With the London 2012 games (along with their controversial branding) in full swing I thought I’d revisit one of my favorite — Olympic or otherwise — branding campaigns ever: that which was created for the 1968 Mexico Olympics. Graphic Ambient has some beautiful images of the work in the real world, some of which I’d never seen before. I definitely have to say that I prefer Otl Aicher’s work for the 72 Munich games; but this has it’s own thing going on and after all it did come first! Related reading: Design Magazine #237 Via Graphic Ambient
I’ve just returned returned from a trip to both Munich and London, where I spent time with colleagues in both locations. Cosmic timing really, considering the London 2012 Olympics are on the horizon, and I’ve had Otl Aicher on the mind recently.
Much has been said in recent years about the shortcomings of the London 2012 graphic identity, but I hadn’t really been paying close attention to all the outrage, and had all but forgotten the design work – so I wasn’t prepared for the onslaught of Olympic schwag that greeted me at the official London 2012 shop at the St. Pancras Station in London. It’s borderline seizure inducing. Having just stepped off the train from Munich, where I spent time in Olympiapark and was exposed to Aichers work throughout the city, this London 2012 noise was especially jarring. And that mascot! Sigh. I took quite a few pictures, and had originally thought I’d post about Waldi vs Wenlock, but I decided I wouldn’t subject you to any of that madness. After all, this blog is here to celebrate beautiful things.
Scott has extensively covered Aicher’s work for Munich ’72 here before (in fact it’s where I was first exposed to it), but I thought the timing was right for us to be reminded just how amazing a coherent Olympic graphic identity and subsequent merchandising campaign can be.
Creative Review recently posted the above scans of the official Munich ’72 merchandise catalogue, and there are a few images of what look to be the official gift shops as well. While Waldi was the only souvenir that was actually designed by Aichlers studio directly, I find it really impressive how cohesive the entire output of the “Olympic Souvenir” department was. This is most likely due to the fact that Aicher dictated a very strict set of rules as to how the logotype and symbols could be used.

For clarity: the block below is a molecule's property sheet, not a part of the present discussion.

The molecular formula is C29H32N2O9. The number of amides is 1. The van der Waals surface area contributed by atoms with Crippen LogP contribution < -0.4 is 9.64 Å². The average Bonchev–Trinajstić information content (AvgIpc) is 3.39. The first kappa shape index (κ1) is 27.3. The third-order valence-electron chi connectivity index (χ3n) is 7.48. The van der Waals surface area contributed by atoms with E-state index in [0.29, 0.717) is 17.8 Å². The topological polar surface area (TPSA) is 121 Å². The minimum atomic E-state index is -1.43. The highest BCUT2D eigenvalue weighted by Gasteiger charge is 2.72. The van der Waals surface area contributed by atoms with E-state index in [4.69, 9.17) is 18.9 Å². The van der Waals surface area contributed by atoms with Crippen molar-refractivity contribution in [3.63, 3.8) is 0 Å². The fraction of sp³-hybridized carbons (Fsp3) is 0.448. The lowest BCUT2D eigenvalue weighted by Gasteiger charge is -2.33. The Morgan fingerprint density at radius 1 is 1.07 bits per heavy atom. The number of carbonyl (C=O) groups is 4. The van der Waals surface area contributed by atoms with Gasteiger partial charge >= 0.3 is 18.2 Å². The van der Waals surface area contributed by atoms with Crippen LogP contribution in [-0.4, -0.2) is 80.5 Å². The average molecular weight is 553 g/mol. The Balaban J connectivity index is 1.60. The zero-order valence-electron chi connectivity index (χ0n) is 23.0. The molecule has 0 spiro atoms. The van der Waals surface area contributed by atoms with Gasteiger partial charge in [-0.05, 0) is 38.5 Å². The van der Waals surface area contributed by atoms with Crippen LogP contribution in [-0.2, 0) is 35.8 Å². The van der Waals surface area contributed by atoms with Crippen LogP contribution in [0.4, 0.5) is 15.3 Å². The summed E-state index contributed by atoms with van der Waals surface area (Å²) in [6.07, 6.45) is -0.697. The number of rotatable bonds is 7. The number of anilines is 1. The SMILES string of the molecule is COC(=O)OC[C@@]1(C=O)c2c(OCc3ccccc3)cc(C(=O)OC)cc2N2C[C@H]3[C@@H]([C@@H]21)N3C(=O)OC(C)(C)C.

It’s easy to pick apart London 2012 when stacked up against the extremely high bar set by Aicher’s work for Munich, but let’s be real here, remember Izzy from Atlanta? NOTHING is as bad as that. What. Is. That. Thing.
I’m not sure if they entered the competition, but if they did I’d be real curious to see what Bibliotheque came up with for the London 2012 graphic identity. After all, they know a thing or two about Aicher’s legacy, having put together an exhibition of his Munich ’72 work over at the Vitsoe shop in 2007, comprised entirely of posters and print from their their own collection. This unofficial Olympic torch poster they did is pretty amazing as well.
Bonus link: While googling around, I found this site that offers up the official Olympic report books as PDFs. The Munich 72′ books span 3 Volumes, upwards of 1200 pages. For the true Munich ’72 geeks.
Posted by: Rob Fissmer